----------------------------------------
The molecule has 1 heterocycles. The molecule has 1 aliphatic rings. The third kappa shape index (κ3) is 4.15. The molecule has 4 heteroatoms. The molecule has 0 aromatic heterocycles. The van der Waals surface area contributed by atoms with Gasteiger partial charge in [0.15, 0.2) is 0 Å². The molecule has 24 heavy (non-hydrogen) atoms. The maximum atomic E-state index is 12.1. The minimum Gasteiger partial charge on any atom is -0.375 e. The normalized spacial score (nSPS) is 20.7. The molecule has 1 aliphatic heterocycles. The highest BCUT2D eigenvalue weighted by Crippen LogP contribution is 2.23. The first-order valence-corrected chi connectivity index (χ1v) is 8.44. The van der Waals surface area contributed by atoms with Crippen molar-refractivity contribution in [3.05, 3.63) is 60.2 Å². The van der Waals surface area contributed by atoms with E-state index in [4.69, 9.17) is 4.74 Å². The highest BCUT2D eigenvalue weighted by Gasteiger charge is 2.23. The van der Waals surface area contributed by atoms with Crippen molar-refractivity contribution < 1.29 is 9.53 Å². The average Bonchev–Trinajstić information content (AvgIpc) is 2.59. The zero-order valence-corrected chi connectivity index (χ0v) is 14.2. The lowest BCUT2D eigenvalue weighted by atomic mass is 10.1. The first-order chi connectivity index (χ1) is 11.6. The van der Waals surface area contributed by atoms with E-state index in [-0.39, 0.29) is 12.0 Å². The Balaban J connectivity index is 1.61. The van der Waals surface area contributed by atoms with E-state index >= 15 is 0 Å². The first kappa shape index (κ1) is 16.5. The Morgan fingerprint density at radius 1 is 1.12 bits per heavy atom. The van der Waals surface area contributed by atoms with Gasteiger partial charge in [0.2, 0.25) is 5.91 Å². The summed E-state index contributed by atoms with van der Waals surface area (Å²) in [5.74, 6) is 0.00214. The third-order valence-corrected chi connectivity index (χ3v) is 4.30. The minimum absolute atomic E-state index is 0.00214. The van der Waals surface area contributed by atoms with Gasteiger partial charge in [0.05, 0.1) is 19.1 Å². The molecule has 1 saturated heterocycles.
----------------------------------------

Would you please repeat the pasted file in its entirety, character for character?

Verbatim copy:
The molecule has 1 heterocycles. The molecule has 1 aliphatic rings. The third kappa shape index (κ3) is 4.15. The molecule has 4 heteroatoms. The molecule has 0 aromatic heterocycles. The van der Waals surface area contributed by atoms with Gasteiger partial charge in [0.15, 0.2) is 0 Å². The molecule has 24 heavy (non-hydrogen) atoms. The maximum atomic E-state index is 12.1. The minimum Gasteiger partial charge on any atom is -0.375 e. The normalized spacial score (nSPS) is 20.7. The molecule has 1 aliphatic heterocycles. The highest BCUT2D eigenvalue weighted by Crippen LogP contribution is 2.23. The first-order valence-corrected chi connectivity index (χ1v) is 8.44. The van der Waals surface area contributed by atoms with Crippen molar-refractivity contribution in [3.05, 3.63) is 60.2 Å². The van der Waals surface area contributed by atoms with E-state index in [4.69, 9.17) is 4.74 Å². The highest BCUT2D eigenvalue weighted by Gasteiger charge is 2.23. The van der Waals surface area contributed by atoms with Crippen molar-refractivity contribution < 1.29 is 9.53 Å². The average Bonchev–Trinajstić information content (AvgIpc) is 2.59. The zero-order valence-corrected chi connectivity index (χ0v) is 14.2. The lowest BCUT2D eigenvalue weighted by atomic mass is 10.1. The first-order chi connectivity index (χ1) is 11.6. The van der Waals surface area contributed by atoms with E-state index in [-0.39, 0.29) is 12.0 Å². The Balaban J connectivity index is 1.61. The van der Waals surface area contributed by atoms with E-state index >= 15 is 0 Å². The first kappa shape index (κ1) is 16.5. The Morgan fingerprint density at radius 1 is 1.12 bits per heavy atom. The van der Waals surface area contributed by atoms with Gasteiger partial charge in [0.2, 0.25) is 5.91 Å². The summed E-state index contributed by atoms with van der Waals surface area (Å²) in [5.74, 6) is 0.00214. The third-order valence-corrected chi connectivity index (χ3v) is 4.30. The minimum absolute atomic E-state index is 0.00214. The van der Waals surface area contributed by atoms with Gasteiger partial charge in [0.05, 0.1) is 19.1 Å². The molecule has 1 saturated heterocycles.